If there is one magic word that stands out above all the rest, it is discipline.

Discipline is the bridge between thought and accomplishment, between inspiration and achievement, between necessity and productivity. Remember, all good things are located upstream from us. The passing of time takes us adrift, and drifting only brings us the negative, the disappointment, and the failure.

“Failure is not a cataclysmic event. It is not generally the result of one major incident, but rather of a long list of accumulated little failings.”Jim Rohn philosophizes. If your goal requires that you write ten letters today and you write only three, you are down seven letters. If your plan calls for saving fifty cedis today and you save none, you are down fifty cedis.

The danger is looking at an undisciplined day and concluding that no great harm has been done. But add up these days to make a year—and then add up those years to make a lifetime—and it will become apparent how repeating today’s small failures can easily turn your life into a major disaster.

Success, on the other hand, is just the same process in reverse. If you plan to make ten calls and you end the day having made fifteen, you are up five calls. You can see what a massive difference this sort of thing could make in a year; and what wealth and accomplishment await over a lifetime.

“Discipline is like a set of magic keys that can unlock all the doors of wealth, happiness, culture, high self-esteem, pride, joy, accomplishment, satisfaction, and success.”

The first key to discipline is awareness of the need for and value of discipline, especially the discipline to make the necessary changes. What will it take? What must I do and what must I become to get all I want from life?

The second key is willingness. More than that, it is the eagerness to maintain your new discipline deliberately, wisely, and consistently.

The third key to discipline is the commitment to master the circumstances of your daily life—to see and harness the opportunities to make something of the good as well as that which comes in the guise of misfortune.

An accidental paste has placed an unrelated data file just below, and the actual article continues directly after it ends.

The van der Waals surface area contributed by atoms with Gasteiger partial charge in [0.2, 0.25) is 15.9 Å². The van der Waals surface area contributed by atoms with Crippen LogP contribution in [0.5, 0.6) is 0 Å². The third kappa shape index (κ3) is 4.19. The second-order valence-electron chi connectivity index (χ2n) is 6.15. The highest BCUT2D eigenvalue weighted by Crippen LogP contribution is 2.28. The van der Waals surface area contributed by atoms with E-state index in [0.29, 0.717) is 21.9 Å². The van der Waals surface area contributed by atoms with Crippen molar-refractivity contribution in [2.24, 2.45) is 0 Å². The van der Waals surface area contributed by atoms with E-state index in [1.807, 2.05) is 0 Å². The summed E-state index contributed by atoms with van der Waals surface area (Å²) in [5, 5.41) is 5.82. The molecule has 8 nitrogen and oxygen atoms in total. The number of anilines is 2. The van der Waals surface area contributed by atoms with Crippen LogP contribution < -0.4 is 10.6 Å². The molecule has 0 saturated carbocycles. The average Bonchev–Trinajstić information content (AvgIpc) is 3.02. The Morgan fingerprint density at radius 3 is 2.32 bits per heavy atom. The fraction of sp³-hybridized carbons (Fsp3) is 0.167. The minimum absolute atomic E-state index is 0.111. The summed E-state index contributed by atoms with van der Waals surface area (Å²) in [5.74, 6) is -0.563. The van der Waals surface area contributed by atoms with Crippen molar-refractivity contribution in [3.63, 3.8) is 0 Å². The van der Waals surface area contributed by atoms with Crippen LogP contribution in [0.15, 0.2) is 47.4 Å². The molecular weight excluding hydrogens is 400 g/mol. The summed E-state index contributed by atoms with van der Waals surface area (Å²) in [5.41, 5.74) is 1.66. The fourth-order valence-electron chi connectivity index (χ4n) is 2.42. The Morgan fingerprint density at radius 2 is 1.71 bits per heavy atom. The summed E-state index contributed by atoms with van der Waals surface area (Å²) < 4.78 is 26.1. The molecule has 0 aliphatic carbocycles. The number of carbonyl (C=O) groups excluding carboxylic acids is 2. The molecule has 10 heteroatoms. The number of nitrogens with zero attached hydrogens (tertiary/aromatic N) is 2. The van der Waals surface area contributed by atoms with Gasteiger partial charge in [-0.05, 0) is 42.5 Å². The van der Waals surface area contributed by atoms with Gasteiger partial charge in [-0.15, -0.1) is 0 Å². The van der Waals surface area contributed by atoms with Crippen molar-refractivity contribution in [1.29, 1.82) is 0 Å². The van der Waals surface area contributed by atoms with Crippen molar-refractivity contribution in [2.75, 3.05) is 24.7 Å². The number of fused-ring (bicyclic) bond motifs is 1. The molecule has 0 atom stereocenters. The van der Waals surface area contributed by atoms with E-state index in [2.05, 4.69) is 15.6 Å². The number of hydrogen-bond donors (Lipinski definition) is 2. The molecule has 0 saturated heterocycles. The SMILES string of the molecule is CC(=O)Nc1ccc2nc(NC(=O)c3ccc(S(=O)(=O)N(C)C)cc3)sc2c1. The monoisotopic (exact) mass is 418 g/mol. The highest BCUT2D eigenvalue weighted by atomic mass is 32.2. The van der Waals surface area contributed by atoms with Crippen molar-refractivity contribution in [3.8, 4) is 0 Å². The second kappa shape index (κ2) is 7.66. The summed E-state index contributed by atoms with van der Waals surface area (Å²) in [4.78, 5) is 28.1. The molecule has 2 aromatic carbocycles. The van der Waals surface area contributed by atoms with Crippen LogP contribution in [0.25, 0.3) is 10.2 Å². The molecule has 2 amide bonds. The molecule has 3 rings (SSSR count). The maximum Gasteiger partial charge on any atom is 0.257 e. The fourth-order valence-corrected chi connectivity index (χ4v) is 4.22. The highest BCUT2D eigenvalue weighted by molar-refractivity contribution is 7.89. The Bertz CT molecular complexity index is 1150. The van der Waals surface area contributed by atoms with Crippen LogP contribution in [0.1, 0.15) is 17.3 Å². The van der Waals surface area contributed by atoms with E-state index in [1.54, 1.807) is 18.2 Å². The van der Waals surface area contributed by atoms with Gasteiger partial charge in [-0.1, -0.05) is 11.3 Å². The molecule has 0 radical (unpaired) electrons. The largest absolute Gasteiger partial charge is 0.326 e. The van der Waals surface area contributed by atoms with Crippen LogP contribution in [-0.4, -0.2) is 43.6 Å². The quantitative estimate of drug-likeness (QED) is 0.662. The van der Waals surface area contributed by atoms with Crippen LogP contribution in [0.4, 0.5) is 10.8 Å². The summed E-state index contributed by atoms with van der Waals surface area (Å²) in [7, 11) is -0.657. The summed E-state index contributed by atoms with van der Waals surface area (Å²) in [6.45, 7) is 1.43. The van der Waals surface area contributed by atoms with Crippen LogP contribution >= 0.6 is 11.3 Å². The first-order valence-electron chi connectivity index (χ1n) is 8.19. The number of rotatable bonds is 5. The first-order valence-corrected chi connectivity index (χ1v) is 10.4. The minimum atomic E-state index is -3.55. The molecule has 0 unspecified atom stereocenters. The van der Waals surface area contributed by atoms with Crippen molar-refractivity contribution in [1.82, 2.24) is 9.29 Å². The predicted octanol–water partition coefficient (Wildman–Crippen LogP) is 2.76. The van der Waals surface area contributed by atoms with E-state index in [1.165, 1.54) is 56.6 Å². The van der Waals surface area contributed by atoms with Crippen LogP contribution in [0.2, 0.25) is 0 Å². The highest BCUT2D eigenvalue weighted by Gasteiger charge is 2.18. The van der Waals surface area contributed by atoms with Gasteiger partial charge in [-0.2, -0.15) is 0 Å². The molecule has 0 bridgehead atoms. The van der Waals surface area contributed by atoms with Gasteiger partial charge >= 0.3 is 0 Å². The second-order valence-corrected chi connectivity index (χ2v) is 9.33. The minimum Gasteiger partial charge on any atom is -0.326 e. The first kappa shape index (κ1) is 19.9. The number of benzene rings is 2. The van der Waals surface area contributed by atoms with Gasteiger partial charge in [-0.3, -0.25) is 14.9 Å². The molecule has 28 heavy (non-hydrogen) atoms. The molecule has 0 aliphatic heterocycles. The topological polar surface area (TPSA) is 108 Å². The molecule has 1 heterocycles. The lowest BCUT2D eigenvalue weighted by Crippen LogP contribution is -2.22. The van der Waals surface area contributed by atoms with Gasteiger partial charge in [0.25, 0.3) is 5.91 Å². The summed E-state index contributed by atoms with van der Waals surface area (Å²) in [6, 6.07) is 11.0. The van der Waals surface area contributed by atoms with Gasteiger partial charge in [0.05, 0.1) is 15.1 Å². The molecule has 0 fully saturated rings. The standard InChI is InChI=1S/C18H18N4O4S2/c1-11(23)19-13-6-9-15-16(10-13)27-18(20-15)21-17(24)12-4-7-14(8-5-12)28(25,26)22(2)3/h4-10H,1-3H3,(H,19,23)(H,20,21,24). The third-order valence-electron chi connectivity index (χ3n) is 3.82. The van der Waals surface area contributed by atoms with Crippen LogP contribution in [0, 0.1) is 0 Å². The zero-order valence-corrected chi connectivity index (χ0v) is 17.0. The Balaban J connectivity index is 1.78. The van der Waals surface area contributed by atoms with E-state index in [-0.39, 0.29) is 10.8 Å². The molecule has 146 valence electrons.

Discipline does many things, but most important of all is what it does for your mindset—it makes you feel better about yourself. Even the smallest discipline can have an incredible effect on your attitude. And the good feeling you get—that surging feeling of self-worth that comes from starting a new discipline—is almost as good as the feeling that comes from the accomplishment the discipline brings.

A new discipline immediately alters your life direction. You do not change destinations immediately—that is yet to come—but you can change direction immediately, and direction is very important.

Discipline cooperates with nature. Everything strives. It is a common life function. How tall will a tree grow? As tall as it can. Everything strives to become all it can possibly be. And that is what discipline is all about: striving to fulfill our natural potential, to become all that we can be.

“The human will in action—driven by inspiration, enticed by desire, tempered by reason, guided by intelligence—can bring you to that high and lofty place called the good life.” Rohn believes discipline attracts opportunity, which is always attracted to ambition and skill in action. Discipline taps the unlimited power of commitment.

“Discipline: those unique steps of intelligent thought and activity that put a lid on temper and a faucet on courtesy; that develops the positive and control the negative; that encourage success and deter failure; that shape lifestyle and control frustration; that enhance health and curb sickness; that promote happiness and manage sadness.”